Appeal tribune. (Silverton, Or.) 1999-current, December 06, 2017, Page B1, Image 5

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    Outdoors
B1
Appeal Tribune, www.silvertonappeal.com
Wednesday, December 6, 2017
OUTDOOR RECREATION
Headed out ‘just for fun’
Adventure Map details Opal Creek, Mount Jefferson trails in detail
The new Adventure Map showcases the Detroit area east of Salem. PHOTO COURTESY OF SALEM SUMMIT COMPANY
ZACH URNESS
SALEM STATESMAN JOURNAL
USA TODAY NETWORK
The most popular area for out-
door recreation near Salem has fi-
nally gotten the Adventure Map
treatment.
The latest edition of the recrea-
tion-focused maps features the De-
troit Lake, Mount Jefferson and
Opal Creek areas, along with less-
er-known spots in between.
It was a natural move for Adven-
ture Map owner Scott Rapp, who’s
been based in Salem since 1997.
Previously, he created the special-
ized maps for places such as Mount
Hood and Central Oregon.
“The reason I wanted to focus on
this area was because it’s where I
grew up hiking and backpacking
and where I go with my family just
for fun,” Rapp said.
“I’m not sure what took us so
long; we just put a lot of time and
research into it.”
Adventure Maps are similar to a
U.S. Forest Service map, except
that trails and recreation opportu-
nities are the focus, instead of log-
ging roads.
“We use stylistic tricks so the
trails really pop off the page,”
Rapp said. “The roads don’t disap-
pear, but they’re not the primary
focus. Instead, it’s clear where the
best hiking and mountain biking
routes are.”
The maps also feature mileage
distances between points, allowing
hikers to know exactly how far
they’ll be traveling on a given hike.
There’s also descriptions of each
route.
“It’s a map and trail guide in
one,” Rapp said.
The latest map showcases the
Detroit Lake region, including pop-
ular areas such as the Opal Creek
and Mount Jefferson wilderness
areas.
But the map also details trail
systems in less-visited spots, such
as the Bull of the Woods Wilderness
and Olallie Lake Scenic Area. Both
areas are often small and difficult
Scott Rapp publishes Adventure Maps specifically designed to highlight recreation. ANNA REED/STATESMAN JOURNAL
“Of course we’re going to show the popular areas that everyone wants to go.
But we also point out other cool areas people might not know about.”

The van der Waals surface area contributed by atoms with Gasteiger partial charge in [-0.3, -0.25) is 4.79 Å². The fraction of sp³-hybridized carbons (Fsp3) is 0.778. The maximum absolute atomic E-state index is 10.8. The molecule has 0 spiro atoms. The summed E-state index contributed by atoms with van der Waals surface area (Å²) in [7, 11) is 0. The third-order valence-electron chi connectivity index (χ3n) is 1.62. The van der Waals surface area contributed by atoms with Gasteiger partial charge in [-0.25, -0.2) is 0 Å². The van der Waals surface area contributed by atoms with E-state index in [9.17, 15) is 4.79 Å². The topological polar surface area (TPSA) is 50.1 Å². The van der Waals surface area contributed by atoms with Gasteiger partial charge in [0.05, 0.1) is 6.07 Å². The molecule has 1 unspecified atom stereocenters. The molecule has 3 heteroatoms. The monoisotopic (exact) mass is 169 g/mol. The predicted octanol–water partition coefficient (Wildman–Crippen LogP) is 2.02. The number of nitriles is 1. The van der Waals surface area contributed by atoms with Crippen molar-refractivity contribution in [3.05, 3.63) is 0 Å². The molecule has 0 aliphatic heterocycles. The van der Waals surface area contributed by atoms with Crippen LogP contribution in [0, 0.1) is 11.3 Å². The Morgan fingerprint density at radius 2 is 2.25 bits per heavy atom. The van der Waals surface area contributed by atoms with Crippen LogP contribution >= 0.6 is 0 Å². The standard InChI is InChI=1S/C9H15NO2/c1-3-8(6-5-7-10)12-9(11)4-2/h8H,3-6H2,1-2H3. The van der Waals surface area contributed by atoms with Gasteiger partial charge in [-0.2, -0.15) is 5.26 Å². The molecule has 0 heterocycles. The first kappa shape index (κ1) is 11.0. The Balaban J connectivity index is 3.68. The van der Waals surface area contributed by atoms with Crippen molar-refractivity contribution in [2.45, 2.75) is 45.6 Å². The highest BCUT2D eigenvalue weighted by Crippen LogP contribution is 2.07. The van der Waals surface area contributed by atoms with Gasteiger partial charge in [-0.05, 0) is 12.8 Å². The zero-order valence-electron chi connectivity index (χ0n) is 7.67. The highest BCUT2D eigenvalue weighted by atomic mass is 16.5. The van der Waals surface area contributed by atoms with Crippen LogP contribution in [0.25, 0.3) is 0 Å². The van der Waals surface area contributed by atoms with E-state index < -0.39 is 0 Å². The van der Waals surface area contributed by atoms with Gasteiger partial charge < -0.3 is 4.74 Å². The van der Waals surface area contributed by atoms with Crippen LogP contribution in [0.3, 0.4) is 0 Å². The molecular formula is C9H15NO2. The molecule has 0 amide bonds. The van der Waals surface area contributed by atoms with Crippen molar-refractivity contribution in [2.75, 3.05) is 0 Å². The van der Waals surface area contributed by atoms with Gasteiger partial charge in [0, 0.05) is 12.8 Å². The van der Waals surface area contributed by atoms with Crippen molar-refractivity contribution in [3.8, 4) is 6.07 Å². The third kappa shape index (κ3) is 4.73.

SCOTT RAPP, ADVENTURE MAP OWNER
to read on Forest Service maps but
are flushed out in better detail on
the Adventure Map.
“Of course we’re going to show
the popular areas that everyone
wants to go,” Rapp said. “But we
also point out other cool areas peo-
ple might not know about.”
Adventure Maps can be pur-
chased online or at local gear shops
such as Salem Summit Company
for around $12.
Zach Urness has been an out-
doors writer, photographer and
videographer in Oregon for nine
years. He is the author of the book
“Hiking Southern Oregon” and can
be reached at zurness@Statesman-
Journal.com or (503) 399-6801. Find
him on Twitter at @ZachsORout-
doors.
These illogical angler
tips get the thumbs up
OUTDOORS
HENRY MILLER
This column is all
thumbs, as in rule of
thumb.
A rule of thumb, for the
uninformed, is loosely de-
fined as an estimation or
prediction based on previous experience
and unhinged from such things as
proven facts or reliable measurements.
An example would be that the rule of
thumb for calculating the weight of a
fish is about 2 pounds more than a certi-
fied scale actually would read.
One variable involves who’s telling
the fish story. The guesstimate also is at-
tenuated by the number of witnesses to
the catch.
The predictive part of this rule of
thumb is that you return to the same spot
on the same day the following year re-
gardless of water levels or flows and oth-
er factors such as tides and water tem-
peratures.
Because if you were truly rational,
would you also be an angler?
Not likely.
Fishing rules of thumb often are tied
to holidays or events, as in the cryptic
question, would you like a little herring
to go with that chardonnay?
This is a rule of thumb that posits that
herring fishing on Yaquina Bay picks up
around the time of the annual Newport
Wine and Seafood Festival.
It’s Feb. 22-25 in 2018, by the way.
Hey, catching herring in late Febru-
ary worked for two years running back
in the early ‘90s, so it has been a rule of
thumb ever since, despite repeated
(mostly) lack of evidence for the suc-
cessful application.
Herring, apparently, are not signifi-
cantly enticed to engage in romantic liai-
See TIPS, Page 2B
Winter-run steelhead fishing generally kicks off on Thanksgiving at the coast, but the weather
and river flows can range from bluebird and perfect to awful and blown out, sometimes both
on the same day. HENRY MILLER/SPECIAL TO THE STATESMAN JOURNAL